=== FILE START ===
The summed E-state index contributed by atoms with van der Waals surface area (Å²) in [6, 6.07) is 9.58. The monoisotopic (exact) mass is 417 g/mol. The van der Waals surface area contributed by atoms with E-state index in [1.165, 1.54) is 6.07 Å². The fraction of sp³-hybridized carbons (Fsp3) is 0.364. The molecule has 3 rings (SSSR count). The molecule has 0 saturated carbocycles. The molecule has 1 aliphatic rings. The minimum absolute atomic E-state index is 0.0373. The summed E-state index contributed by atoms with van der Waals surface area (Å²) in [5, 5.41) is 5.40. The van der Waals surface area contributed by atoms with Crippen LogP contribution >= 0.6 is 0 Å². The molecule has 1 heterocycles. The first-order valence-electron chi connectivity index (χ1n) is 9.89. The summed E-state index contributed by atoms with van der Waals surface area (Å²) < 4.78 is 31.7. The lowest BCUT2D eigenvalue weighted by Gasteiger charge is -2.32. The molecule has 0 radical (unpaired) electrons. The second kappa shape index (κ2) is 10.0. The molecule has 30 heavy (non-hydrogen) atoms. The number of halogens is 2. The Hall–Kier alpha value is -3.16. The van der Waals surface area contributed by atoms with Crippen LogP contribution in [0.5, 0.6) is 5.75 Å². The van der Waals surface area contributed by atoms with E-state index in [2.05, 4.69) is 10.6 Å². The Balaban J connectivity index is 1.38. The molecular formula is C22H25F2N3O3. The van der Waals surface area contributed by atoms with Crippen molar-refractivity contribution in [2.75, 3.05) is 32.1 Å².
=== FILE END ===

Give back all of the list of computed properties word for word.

The summed E-state index contributed by atoms with van der Waals surface area (Å²) in [6, 6.07) is 9.58. The monoisotopic (exact) mass is 417 g/mol. The van der Waals surface area contributed by atoms with E-state index in [1.165, 1.54) is 6.07 Å². The fraction of sp³-hybridized carbons (Fsp3) is 0.364. The molecule has 3 rings (SSSR count). The molecule has 0 saturated carbocycles. The molecule has 1 aliphatic rings. The minimum absolute atomic E-state index is 0.0373. The summed E-state index contributed by atoms with van der Waals surface area (Å²) in [5, 5.41) is 5.40. The van der Waals surface area contributed by atoms with Crippen LogP contribution >= 0.6 is 0 Å². The molecule has 1 heterocycles. The first-order valence-electron chi connectivity index (χ1n) is 9.89. The summed E-state index contributed by atoms with van der Waals surface area (Å²) < 4.78 is 31.7. The lowest BCUT2D eigenvalue weighted by Gasteiger charge is -2.32. The molecule has 0 radical (unpaired) electrons. The second kappa shape index (κ2) is 10.0. The molecule has 30 heavy (non-hydrogen) atoms. The number of halogens is 2. The Hall–Kier alpha value is -3.16. The van der Waals surface area contributed by atoms with Crippen LogP contribution in [0.5, 0.6) is 5.75 Å². The van der Waals surface area contributed by atoms with E-state index in [2.05, 4.69) is 10.6 Å². The Balaban J connectivity index is 1.38. The molecular formula is C22H25F2N3O3. The van der Waals surface area contributed by atoms with Crippen molar-refractivity contribution in [2.75, 3.05) is 32.1 Å².